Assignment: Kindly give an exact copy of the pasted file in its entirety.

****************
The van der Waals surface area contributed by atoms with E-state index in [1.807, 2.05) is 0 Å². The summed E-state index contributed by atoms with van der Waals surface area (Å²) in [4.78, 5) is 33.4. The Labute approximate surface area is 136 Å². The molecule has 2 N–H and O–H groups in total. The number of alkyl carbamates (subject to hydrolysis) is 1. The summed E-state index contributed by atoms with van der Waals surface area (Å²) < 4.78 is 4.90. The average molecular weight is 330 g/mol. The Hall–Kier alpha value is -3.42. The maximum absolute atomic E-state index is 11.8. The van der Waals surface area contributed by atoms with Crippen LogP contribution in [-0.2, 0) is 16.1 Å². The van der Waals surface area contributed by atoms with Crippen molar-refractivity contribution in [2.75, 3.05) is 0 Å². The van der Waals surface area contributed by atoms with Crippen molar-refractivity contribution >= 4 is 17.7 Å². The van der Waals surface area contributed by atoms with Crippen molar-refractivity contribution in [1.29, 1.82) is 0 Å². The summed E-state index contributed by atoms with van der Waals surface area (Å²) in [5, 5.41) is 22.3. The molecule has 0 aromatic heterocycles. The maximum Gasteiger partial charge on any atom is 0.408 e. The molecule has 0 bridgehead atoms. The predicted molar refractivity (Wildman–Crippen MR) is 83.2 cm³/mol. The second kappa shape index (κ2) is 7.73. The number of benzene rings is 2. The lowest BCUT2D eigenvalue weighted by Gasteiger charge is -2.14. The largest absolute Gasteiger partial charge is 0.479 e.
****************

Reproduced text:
The van der Waals surface area contributed by atoms with E-state index in [1.807, 2.05) is 0 Å². The summed E-state index contributed by atoms with van der Waals surface area (Å²) in [4.78, 5) is 33.4. The Labute approximate surface area is 136 Å². The molecule has 2 N–H and O–H groups in total. The number of alkyl carbamates (subject to hydrolysis) is 1. The summed E-state index contributed by atoms with van der Waals surface area (Å²) < 4.78 is 4.90. The average molecular weight is 330 g/mol. The Hall–Kier alpha value is -3.42. The maximum absolute atomic E-state index is 11.8. The van der Waals surface area contributed by atoms with Crippen LogP contribution in [-0.2, 0) is 16.1 Å². The van der Waals surface area contributed by atoms with Crippen molar-refractivity contribution in [2.75, 3.05) is 0 Å². The van der Waals surface area contributed by atoms with Crippen molar-refractivity contribution >= 4 is 17.7 Å². The van der Waals surface area contributed by atoms with Crippen molar-refractivity contribution in [1.29, 1.82) is 0 Å². The summed E-state index contributed by atoms with van der Waals surface area (Å²) in [5, 5.41) is 22.3. The molecule has 0 aromatic heterocycles. The maximum Gasteiger partial charge on any atom is 0.408 e. The molecule has 0 bridgehead atoms. The predicted molar refractivity (Wildman–Crippen MR) is 83.2 cm³/mol. The second kappa shape index (κ2) is 7.73. The number of benzene rings is 2. The lowest BCUT2D eigenvalue weighted by Gasteiger charge is -2.14. The largest absolute Gasteiger partial charge is 0.479 e.